When I first started my intuitive eating journey the thing that scared me the most was living (and accepting) the grey area. The grey area is the part of the journey where I had to completely let go of all rules, thoughts, and beliefs around food and movement. I had to allow my body to tell me what it needed, and I had to give myself permission to try something new.
This is not easy and for someone who thrives on structure, it felt like my whole world was flipped upside down. To better understand the grey area let’s talk about the impact all-or-nothing thinking can have on your intuitive eating journey.
All-or-nothing thinking is a cognitive distortion that refers to thinking in extremes (think very black or white, leaving very little room for that grey area I talked about). You are either a success or a disappointment. Your performance was great or terrible. If you are not perfect, then you are a failure. This form of cognitive distortion, which is an assumption we make based on minimal evidence, can disrupt our attempts to change a behavior (which is exactly what we are doing on our intuitive eating journeys) and accomplishes nothing in the process.
For example, if you have decided that you need to work out x times a week to be “healthy” then you will feel like a failure every time this isn’t accomplished. You might even reach the point where you say “F**k this, what’s the point” and stop exercising all together. This is a prime example of the all-or-nothing mentality and will greatly impact your relationship with movement. It’s either x workouts a week or what’s the point of doing anything. 0 or 100%. End of discussion.
Now let’s approach this same situation from the grey area. You might still have decided that x workouts a week is your goal, and that’s perfectly fine, but we now want to try and avoid thinking in negative, absolute terms. So instead of thinking you’re a failure for not meeting the goal you had set for yourself, think of what you have accomplished this week and how the workouts made you feel. Think about everything else you had going on in your life. Think about the ways you may have moved your body that might not be viewed as traditional exercise (Ex: did you walk to work? Chase your kids around the back yard? Stand all day while teaching? Take the stairs?) I also suggest finding your why when it comes to movement. Your why is the reason you choose to move your body and it’s powerful enough to help you re-evaluate your goals and beliefs around the topic.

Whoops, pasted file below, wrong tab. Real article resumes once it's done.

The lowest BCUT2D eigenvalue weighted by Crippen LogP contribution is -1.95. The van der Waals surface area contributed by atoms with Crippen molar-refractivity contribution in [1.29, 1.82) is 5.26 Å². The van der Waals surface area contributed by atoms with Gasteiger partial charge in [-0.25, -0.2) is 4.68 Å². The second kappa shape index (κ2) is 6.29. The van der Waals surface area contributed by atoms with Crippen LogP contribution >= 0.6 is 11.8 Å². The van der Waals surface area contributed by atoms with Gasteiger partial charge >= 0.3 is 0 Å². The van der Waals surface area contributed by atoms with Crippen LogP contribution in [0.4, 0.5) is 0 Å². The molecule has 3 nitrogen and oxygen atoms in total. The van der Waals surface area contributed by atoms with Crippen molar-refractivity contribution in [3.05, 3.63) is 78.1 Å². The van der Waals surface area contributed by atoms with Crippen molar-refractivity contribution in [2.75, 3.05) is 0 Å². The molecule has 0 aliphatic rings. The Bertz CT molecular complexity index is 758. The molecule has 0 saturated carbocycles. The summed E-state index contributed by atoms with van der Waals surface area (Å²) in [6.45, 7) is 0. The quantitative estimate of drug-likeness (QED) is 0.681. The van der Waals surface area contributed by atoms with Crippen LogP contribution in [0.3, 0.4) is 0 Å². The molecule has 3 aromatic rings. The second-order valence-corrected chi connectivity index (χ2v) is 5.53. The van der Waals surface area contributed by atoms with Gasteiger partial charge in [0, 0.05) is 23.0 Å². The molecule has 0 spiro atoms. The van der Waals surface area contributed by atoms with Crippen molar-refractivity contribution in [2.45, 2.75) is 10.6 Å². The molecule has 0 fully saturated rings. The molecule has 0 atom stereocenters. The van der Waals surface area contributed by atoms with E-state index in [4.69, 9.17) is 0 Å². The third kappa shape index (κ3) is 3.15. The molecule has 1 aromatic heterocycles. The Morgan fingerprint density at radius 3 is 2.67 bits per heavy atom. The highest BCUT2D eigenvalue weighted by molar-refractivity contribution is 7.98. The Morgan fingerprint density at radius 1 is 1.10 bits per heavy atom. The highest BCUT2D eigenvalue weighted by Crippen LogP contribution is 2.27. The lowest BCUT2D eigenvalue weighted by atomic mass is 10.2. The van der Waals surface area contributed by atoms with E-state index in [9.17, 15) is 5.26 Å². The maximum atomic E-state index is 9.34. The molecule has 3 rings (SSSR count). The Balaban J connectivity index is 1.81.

So how can you make sure you leave the all-or-nothing thinking in the past? You recognize and celebrate your strengths, understand that setbacks happen, and find something positive about the situation. Lean into that grey space and learn how to get comfortable with the flexibility and freedom that comes with it. Want even more tips on finding balance within the grey space? Read my post titled How to Balance Healthy Eating With a Lifestyle You Love.